Doctor Who work in other media[edit | edit source]
Outside the programme proper, he has written various officially licensed novels, televised spoofs and audio plays, and has sometimes lent his voice to Big Finish Productions. Counting BBC-made spoofs and these audios, he is alone with Sir Derek Jacobi in having played both the Doctor and the Master.
Gatiss also wrote the docu-drama An Adventure in Space and Time. A dramatised account of William Hartnell's tenure as the Doctor, it was produced and broadcast as part of the show's 50th anniversary celebrations. He portrayed the Third Doctor in the accompanying Another Doctor extra.
Work with Doctor Who personnel outside of the programme[edit | edit source]
Gatiss also has significant relationships with Doctor Who luminaries that extend beyond the programme itself. For instance, he is a frequent collaborator with Steven Moffat, with whom he created and produced Sherlock, a TV series which started airing in 2010. He also played Robert Louis Stevenson in Moffat's Jekyll.
He has had some form of professional or semi-professional contact with every actor to have played the Doctor except William Hartnell and Patrick Troughton. David Tennant is his most common acting partner amongst people who've played the Doctor. They've been on screen together on several occasions — most prominently in The Quatermass Experiment and the episode "Drop Dead" of Randall & Hopkirk (Deceased), which also featured Jessica Hynes. He's also been alongside Tennant in Bright Young Things, which also co-starred Fenella Woolgar, Stephen Fry, Bill Paterson, Richard E Grant, and Jim Broadbent; and the English-language cast of the Norwegian animated adventure Free Jimmy, with Simon Pegg, Jim Broadbent and Steve Pemberton. He and Tom Baker have occasionally crossed paths, through their mutual connection to Matt Lucas. Gatiss script edited several episodes of Little Britain, on which Baker was the regular narrator, and fellow Doctor Who Confidential narrator, Anthony Head, played a leading role. Later, he and Baker both appeared as actors in Lucas' The Wind in the Willows. Christopher Eccleston once appeared on an episode of Gatiss' show, The League of Gentlemen. He and Peter Davison were in several BBV productions at the start of Gatiss' career, but following that, they have acted together in the Big Finish Productions audio stories The Sirens of Time and Phantasmagoria. By virtue of his participation in The Zero Imperative, he's acted on-screen alongside Caroline John, Jon Pertwee, Sylvester McCoy, Colin Baker, Louise Jameson, and Sophie Aldred.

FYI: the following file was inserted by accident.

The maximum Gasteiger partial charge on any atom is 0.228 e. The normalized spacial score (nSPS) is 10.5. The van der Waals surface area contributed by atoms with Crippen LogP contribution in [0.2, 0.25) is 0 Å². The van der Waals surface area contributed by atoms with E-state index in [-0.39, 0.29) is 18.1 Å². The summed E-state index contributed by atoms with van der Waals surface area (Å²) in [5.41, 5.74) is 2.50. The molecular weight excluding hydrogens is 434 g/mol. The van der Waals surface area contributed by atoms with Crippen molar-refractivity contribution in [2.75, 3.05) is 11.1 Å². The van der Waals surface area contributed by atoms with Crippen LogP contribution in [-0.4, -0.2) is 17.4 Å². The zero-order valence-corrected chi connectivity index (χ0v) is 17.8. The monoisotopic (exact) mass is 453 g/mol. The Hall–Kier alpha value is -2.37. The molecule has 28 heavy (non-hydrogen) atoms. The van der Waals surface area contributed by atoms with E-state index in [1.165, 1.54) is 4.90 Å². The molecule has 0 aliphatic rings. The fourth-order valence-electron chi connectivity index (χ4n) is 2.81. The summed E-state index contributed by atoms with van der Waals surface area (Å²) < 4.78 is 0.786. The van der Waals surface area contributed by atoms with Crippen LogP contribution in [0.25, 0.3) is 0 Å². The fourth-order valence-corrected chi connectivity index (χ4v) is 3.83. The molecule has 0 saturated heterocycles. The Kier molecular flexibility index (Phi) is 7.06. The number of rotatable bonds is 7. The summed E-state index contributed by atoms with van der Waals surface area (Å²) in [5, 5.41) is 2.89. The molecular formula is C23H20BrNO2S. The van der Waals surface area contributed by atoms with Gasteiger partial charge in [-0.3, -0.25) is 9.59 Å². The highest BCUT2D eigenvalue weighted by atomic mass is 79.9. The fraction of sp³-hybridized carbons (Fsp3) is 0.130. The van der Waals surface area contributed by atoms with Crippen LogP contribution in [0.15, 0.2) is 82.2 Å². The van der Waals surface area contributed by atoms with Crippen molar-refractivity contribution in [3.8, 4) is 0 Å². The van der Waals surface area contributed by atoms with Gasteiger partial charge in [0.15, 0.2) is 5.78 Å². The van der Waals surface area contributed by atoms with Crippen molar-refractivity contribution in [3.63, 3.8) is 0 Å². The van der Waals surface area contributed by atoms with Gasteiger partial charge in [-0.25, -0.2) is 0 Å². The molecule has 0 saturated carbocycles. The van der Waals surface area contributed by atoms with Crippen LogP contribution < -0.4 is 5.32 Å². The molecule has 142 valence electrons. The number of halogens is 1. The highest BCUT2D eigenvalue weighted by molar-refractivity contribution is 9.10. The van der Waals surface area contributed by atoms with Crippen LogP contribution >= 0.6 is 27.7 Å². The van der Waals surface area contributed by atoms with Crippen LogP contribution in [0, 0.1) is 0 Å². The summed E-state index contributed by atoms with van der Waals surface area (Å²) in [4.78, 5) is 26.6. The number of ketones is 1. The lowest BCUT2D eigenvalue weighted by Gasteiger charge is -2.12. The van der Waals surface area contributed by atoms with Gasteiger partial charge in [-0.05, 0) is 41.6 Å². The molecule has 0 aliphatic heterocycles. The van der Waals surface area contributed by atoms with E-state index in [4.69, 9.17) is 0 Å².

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Footnotes[edit | edit source]
- DWDVDF 139
- The Wedding of River Song
- "Mark Gatiss on Victory of the Daleks". SFX. 11 April 2010.
- Although Elisabeth Sladen appeared alongside nine incarnations of the Doctor, one of "her" Doctors is Richard Hurndall, and she never appeared with William Hartnell, Paul McGann or Christopher Eccleston.